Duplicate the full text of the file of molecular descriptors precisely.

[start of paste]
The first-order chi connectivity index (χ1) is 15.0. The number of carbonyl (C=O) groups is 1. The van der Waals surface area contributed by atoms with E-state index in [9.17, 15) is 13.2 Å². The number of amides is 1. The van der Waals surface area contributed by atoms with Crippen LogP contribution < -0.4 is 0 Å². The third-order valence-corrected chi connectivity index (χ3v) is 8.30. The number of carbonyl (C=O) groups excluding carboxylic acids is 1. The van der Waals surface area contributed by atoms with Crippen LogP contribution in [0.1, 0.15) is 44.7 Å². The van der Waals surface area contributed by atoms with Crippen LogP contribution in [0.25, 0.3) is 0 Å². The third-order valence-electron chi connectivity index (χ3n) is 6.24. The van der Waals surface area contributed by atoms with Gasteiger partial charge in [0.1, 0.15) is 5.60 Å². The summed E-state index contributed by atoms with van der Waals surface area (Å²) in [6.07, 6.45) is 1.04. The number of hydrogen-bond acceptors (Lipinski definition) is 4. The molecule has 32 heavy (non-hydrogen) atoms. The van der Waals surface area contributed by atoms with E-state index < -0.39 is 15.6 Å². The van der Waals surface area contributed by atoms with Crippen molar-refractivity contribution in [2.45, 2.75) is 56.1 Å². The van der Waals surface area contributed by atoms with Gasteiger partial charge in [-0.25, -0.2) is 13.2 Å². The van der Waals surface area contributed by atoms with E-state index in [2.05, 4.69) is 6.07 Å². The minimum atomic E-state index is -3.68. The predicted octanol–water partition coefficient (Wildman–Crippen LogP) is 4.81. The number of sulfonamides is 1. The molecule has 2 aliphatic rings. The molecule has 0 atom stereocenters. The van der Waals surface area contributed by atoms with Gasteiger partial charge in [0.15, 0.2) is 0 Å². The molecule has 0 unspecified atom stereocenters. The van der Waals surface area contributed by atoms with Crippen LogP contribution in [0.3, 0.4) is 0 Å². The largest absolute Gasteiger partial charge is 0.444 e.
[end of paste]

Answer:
The first-order chi connectivity index (χ1) is 15.0. The number of carbonyl (C=O) groups is 1. The van der Waals surface area contributed by atoms with E-state index in [9.17, 15) is 13.2 Å². The number of amides is 1. The van der Waals surface area contributed by atoms with Crippen LogP contribution < -0.4 is 0 Å². The third-order valence-corrected chi connectivity index (χ3v) is 8.30. The number of carbonyl (C=O) groups excluding carboxylic acids is 1. The van der Waals surface area contributed by atoms with Crippen LogP contribution in [0.1, 0.15) is 44.7 Å². The van der Waals surface area contributed by atoms with Crippen LogP contribution in [0.25, 0.3) is 0 Å². The third-order valence-electron chi connectivity index (χ3n) is 6.24. The van der Waals surface area contributed by atoms with Gasteiger partial charge in [0.1, 0.15) is 5.60 Å². The summed E-state index contributed by atoms with van der Waals surface area (Å²) in [6.07, 6.45) is 1.04. The number of hydrogen-bond acceptors (Lipinski definition) is 4. The molecule has 32 heavy (non-hydrogen) atoms. The van der Waals surface area contributed by atoms with E-state index < -0.39 is 15.6 Å². The van der Waals surface area contributed by atoms with Crippen molar-refractivity contribution in [2.45, 2.75) is 56.1 Å². The van der Waals surface area contributed by atoms with Gasteiger partial charge in [-0.25, -0.2) is 13.2 Å². The van der Waals surface area contributed by atoms with E-state index in [2.05, 4.69) is 6.07 Å². The minimum atomic E-state index is -3.68. The predicted octanol–water partition coefficient (Wildman–Crippen LogP) is 4.81. The number of sulfonamides is 1. The molecule has 2 aliphatic rings. The molecule has 0 atom stereocenters. The van der Waals surface area contributed by atoms with Gasteiger partial charge in [0.15, 0.2) is 0 Å². The molecule has 0 unspecified atom stereocenters. The van der Waals surface area contributed by atoms with Crippen LogP contribution in [0.3, 0.4) is 0 Å². The largest absolute Gasteiger partial charge is 0.444 e.